With his trademark black leather jacket, cowboy boots and rectangular black glasses, Daniel Libeskind is the very model of the uber-urban architect. His designs for Berlin, Manchester and New York have made him an international name, almost a brand.
In the UK, he has built the graduate centre at London Metropolitan University and the impressive Imperial Museum North in Manchester. The latter - a shiny, curvy building with a striking vertical shard adding height and industrial mass - was inspired by dropping a teapot in a plastic bag out of a window and then playing with the shapes of the six largest shards.
Breaking Ground is part memoir, part manifesto. Its last paragraph, which consists of only the words "You have to believe", encapsulates Libeskind's crusading approach. With the help of Sarah Crichton, he has produced a gripping read - conversational and excitable in tone - probably based on taped and edited speech.
Libeskind was a child prodigy, an accordion player who played with Itzhak Perlman and Daniel Barenboim, who as an adult likes to design buildings on music paper. As a child, he learnt to apply Euclidean forms by inserting whalebone into corsets in his mother's shop. As is well known, much of his family died in the Holocaust. While designing the Jewish Museum in Berlin, he plotted the addresses of 160,000 names taken from a memorial book for all Jewish victims of the Nazis on a map of the city, adding the addresses of figures he admired, such as Paul Celan and Mies van der Rohe, and discerned in the resulting pattern a "distorted Star of David", which became the basis of the design.
Astonishingly, this was Libeskind's first building, built when he was 52. Subsequent projects have made him something of a catastrophe architect, reaching their zenith with his plan for the reconstruction of the World Trade Centre site. Through his distinctive zigzags, narrow slashes of light, shiny industrial materials and use of concrete, Libeskind aimed to supply a continuing narrative of human sorrow.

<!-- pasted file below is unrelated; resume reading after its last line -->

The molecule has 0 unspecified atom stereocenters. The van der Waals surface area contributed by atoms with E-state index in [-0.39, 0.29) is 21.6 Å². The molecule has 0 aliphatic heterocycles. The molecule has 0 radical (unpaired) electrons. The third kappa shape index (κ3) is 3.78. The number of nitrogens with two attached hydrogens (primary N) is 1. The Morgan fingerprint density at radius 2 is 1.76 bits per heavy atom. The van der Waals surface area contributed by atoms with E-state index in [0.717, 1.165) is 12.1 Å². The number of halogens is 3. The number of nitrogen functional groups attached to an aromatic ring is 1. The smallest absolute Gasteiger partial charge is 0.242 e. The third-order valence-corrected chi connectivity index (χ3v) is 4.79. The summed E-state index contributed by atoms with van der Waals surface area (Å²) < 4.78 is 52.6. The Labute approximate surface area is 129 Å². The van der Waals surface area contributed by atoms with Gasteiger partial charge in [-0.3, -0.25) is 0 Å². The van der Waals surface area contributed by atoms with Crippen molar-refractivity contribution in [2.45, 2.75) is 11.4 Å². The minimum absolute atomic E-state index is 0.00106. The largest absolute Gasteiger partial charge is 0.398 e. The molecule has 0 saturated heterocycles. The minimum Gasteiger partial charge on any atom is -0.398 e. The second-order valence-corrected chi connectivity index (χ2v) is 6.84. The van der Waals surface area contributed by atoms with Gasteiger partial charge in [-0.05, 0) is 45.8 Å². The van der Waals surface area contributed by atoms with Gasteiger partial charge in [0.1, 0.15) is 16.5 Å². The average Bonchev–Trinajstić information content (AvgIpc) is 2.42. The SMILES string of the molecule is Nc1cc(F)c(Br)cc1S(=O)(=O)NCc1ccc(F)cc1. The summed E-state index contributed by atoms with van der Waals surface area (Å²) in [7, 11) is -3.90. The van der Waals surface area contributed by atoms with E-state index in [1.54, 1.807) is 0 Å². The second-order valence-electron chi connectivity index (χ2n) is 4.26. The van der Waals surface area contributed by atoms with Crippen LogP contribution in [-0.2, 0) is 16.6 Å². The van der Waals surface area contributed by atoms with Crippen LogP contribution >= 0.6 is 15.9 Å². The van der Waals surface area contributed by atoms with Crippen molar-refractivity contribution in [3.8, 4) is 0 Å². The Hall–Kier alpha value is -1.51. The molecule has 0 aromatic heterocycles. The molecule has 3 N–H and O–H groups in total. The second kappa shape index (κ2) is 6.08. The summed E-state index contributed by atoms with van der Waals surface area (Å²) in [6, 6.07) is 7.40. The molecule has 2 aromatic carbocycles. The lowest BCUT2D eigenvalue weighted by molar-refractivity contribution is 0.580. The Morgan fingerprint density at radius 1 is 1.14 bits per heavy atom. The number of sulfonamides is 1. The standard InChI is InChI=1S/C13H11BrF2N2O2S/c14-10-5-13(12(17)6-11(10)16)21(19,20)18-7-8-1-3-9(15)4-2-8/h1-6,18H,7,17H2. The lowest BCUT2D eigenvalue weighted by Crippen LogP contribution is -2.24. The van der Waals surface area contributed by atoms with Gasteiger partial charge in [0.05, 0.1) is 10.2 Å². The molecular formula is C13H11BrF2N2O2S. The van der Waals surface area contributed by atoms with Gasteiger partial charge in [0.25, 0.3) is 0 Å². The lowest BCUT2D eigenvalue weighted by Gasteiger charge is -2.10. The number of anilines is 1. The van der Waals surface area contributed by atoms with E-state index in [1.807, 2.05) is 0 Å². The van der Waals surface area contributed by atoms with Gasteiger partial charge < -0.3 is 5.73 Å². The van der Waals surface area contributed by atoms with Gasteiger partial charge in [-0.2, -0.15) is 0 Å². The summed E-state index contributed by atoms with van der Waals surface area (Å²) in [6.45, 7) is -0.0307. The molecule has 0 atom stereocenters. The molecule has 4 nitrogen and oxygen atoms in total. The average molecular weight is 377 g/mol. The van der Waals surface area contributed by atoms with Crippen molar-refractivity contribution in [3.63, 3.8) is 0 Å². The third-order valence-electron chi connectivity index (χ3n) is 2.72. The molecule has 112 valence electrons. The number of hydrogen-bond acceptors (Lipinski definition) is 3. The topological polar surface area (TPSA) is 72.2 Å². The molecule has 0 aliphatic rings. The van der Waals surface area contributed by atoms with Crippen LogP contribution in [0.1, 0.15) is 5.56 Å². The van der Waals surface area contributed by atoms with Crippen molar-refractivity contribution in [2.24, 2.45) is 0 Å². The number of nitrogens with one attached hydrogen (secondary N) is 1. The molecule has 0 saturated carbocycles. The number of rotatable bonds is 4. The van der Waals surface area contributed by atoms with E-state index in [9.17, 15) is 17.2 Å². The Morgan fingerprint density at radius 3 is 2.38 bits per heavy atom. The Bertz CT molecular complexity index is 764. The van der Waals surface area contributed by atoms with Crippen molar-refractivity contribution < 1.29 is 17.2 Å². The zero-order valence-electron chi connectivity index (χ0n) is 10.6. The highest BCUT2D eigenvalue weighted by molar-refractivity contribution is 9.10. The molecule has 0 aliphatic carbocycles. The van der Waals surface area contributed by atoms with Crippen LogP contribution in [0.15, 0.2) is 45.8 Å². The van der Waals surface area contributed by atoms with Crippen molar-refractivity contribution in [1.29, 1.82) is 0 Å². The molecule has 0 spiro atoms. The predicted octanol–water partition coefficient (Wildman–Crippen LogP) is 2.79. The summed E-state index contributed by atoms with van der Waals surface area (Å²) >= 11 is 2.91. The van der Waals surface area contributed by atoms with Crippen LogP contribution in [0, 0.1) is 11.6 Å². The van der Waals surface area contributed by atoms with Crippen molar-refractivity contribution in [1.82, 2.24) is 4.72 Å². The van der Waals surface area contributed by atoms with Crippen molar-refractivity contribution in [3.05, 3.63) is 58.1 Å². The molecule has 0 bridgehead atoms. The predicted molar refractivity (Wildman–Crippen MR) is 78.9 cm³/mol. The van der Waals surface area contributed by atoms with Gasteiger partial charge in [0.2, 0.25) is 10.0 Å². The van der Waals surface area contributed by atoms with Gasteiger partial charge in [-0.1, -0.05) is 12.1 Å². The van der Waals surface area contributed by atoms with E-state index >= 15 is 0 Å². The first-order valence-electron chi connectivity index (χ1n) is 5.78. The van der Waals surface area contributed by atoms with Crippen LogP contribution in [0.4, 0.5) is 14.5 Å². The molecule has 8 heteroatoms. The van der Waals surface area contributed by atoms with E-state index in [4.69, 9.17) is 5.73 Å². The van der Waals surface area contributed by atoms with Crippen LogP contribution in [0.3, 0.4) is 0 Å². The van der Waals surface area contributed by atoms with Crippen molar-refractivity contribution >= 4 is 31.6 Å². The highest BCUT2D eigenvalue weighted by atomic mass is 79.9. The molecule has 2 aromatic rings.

Designing a building, Libeskind argues, is a matter of taking concrete, glass, wood, steel - which "come from the earth" - then shaping from them a space that "engages the mind, emotion and intellect, memory and imagination". Then, he says, you add "divine" light. "Buildings, contrary to popular thought, are not inanimate. They live and breathe, and like humans have an outside and an inside, a body and a soul."
The book discusses buildings in emotional and emotive terms, and it is this attitude that, in the aftermath of the 9/11 attacks, won over New Yorkers, who voted for Libeskind's design. It is about "restoring the spiritual peaks to the city"; a tower 1776ft high (to match the date of America's independence), topped with a spiral mirroring the curves of the Statue of Liberty.
It is hardly surprising that his all-encompassing philosophy and excitable approach have got backs up among some of his fellow architects. The battle to rebuild Ground Zero forms the best chapters of Breaking Ground . Here, Libeskind's motivation and determination clash with egotism and a degree of skulduggery between other architects, politicians and the New York Port Authority.
Helen Davies writes for the property pages of The Sunday Times .
Breaking Ground: Adventures in Life and Architecture
Author - Daniel Libeskind
Publisher - John Murray
Pages - 288
Price - £8.99
ISBN - 0 7195 6673 8